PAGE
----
Common Errors Starting with J

jack vs plug

<p>A plug is a part of a cable that connects to a port.</p><pre>"The wire is plugged to my socket."</pre><p>A jack on the other hand is similar to a port, It is used as a connection for a plug.</p>...

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jam vs jamb

<p>Jam is a sweet mixture of boiled fruits with sugar and allowed to congeal. It is offer spread on bread or toast or used as jam tarts.</p><pre>"I need more jam for my toast!"</pre><p>Jamb is the ...

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jerry-built vs jury-rigged

Although their etymologies are obscure and their meanings overlap, these are two distinct expressions. Something poorly built is “jerry-built.” Something rigged up temporarily in a makeshift manner...

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jew vs jewish

“Jew” as an adjective (“Jew lawyer”) is an ethnic insult; the word is“Jewish.” But people who object to “Jew” as a noun are beingoversensitive. Most Jews are proud to be called Jews. The expression...

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jew vs hebrew

These terms overlap but are often distinguished in usage. In the older portions of the Bible the descendants of Abraham and Sarah are referred to as “Hebrews.” Since the 6th century BCE Babylonian ...

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jewelry

Often mispronounced “joolereee.” To remember the standard pronunciation, just say “jewel” and add “-ree”on the end. The British spelling is muchfancier: “jewellery.”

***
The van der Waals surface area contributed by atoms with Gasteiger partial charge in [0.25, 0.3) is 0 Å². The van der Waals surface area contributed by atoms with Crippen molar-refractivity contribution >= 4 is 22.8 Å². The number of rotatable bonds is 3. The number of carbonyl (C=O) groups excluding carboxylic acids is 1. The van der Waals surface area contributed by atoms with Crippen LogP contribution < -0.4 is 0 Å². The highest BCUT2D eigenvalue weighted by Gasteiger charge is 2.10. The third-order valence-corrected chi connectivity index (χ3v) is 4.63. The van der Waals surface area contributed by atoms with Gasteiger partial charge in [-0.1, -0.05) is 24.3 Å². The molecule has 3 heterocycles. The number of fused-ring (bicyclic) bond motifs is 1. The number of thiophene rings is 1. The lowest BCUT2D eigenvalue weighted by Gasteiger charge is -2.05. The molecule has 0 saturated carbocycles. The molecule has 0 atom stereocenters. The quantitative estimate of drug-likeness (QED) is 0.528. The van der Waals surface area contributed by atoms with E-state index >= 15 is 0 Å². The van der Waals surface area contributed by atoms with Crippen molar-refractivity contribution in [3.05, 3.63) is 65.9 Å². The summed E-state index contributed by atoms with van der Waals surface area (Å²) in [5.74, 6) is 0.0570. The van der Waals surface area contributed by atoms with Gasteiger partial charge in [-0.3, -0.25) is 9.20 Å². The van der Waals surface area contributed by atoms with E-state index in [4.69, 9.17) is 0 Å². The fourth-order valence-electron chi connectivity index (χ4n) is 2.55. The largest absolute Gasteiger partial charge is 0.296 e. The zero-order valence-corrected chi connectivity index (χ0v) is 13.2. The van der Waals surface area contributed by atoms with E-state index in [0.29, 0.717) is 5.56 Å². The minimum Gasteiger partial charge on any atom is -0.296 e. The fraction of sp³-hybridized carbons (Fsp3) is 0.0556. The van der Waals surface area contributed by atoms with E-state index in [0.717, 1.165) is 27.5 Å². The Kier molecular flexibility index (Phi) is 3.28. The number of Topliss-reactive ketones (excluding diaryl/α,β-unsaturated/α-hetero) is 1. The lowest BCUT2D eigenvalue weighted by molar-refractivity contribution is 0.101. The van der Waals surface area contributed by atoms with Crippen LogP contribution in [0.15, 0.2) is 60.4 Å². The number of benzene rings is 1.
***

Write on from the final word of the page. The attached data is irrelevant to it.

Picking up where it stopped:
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job titles

The general rule is to capitalize a title like “President” only when it is prefixed to a particular president’s name: “It is notable that President Grover Cleveland was the first Democratic preside...

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john henry vs john hancock

John Hancock signed the Declaration of Independence so flamboyantly that his name became a synonym for “signature.” Don’t mix him up with John Henry, who was a steel-drivin’ man.

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john hopkins vs johns hopkins

The famous university and hospital named Johns Hopkins derives its peculiar name from its founder. “Johns” was his great-grandmother’s maiden name. It is an error to call these institutions “John H...

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joint possessives

When writing about jointly owned objects, people often fret about where to place apostrophes. The standard pattern is to treat the two partners as a single unit—a couple—and put an apostrophe only ...

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judgement vs judgment

<p>Surprisingly, ‘judgment’ is the correct spelling of this noun. It’s easy to see why many people make a mistake and write ‘judgement’ instead, because the meaning is ‘to judge’, as it seems like ...

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junta

The original and most sophisticated pronunciation of this Spanish-derived word for an unelected military government is “HOON-tah.” Those who prefer an angicized pronunciation say “JUNN-tuh.” Those ...

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